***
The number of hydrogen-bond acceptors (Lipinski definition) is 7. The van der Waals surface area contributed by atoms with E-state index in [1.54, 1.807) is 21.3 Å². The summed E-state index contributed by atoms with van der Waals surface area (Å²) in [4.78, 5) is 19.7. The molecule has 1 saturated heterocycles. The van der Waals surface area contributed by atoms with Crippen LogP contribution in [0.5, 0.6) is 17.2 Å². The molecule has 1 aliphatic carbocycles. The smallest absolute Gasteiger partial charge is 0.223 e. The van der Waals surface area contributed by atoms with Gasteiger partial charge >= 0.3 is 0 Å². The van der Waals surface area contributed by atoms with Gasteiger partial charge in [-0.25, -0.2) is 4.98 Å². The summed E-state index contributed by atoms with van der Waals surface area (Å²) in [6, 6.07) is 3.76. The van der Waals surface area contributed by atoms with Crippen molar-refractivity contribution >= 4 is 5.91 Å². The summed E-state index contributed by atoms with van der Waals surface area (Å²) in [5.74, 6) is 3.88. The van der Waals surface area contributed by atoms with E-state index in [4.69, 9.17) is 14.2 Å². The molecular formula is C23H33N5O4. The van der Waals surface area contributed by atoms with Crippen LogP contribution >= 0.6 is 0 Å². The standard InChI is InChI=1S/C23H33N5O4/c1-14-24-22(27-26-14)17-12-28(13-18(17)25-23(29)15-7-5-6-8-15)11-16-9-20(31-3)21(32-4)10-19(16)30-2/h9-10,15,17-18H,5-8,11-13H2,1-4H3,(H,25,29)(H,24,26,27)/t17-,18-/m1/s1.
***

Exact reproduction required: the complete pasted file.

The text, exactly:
The number of hydrogen-bond acceptors (Lipinski definition) is 7. The van der Waals surface area contributed by atoms with E-state index in [1.54, 1.807) is 21.3 Å². The summed E-state index contributed by atoms with van der Waals surface area (Å²) in [4.78, 5) is 19.7. The molecule has 1 saturated heterocycles. The van der Waals surface area contributed by atoms with Crippen LogP contribution in [0.5, 0.6) is 17.2 Å². The molecule has 1 aliphatic carbocycles. The smallest absolute Gasteiger partial charge is 0.223 e. The van der Waals surface area contributed by atoms with Gasteiger partial charge >= 0.3 is 0 Å². The van der Waals surface area contributed by atoms with Gasteiger partial charge in [-0.25, -0.2) is 4.98 Å². The summed E-state index contributed by atoms with van der Waals surface area (Å²) in [6, 6.07) is 3.76. The van der Waals surface area contributed by atoms with Crippen molar-refractivity contribution >= 4 is 5.91 Å². The summed E-state index contributed by atoms with van der Waals surface area (Å²) in [5.74, 6) is 3.88. The van der Waals surface area contributed by atoms with E-state index in [4.69, 9.17) is 14.2 Å². The molecular formula is C23H33N5O4. The van der Waals surface area contributed by atoms with Crippen LogP contribution >= 0.6 is 0 Å². The standard InChI is InChI=1S/C23H33N5O4/c1-14-24-22(27-26-14)17-12-28(13-18(17)25-23(29)15-7-5-6-8-15)11-16-9-20(31-3)21(32-4)10-19(16)30-2/h9-10,15,17-18H,5-8,11-13H2,1-4H3,(H,25,29)(H,24,26,27)/t17-,18-/m1/s1.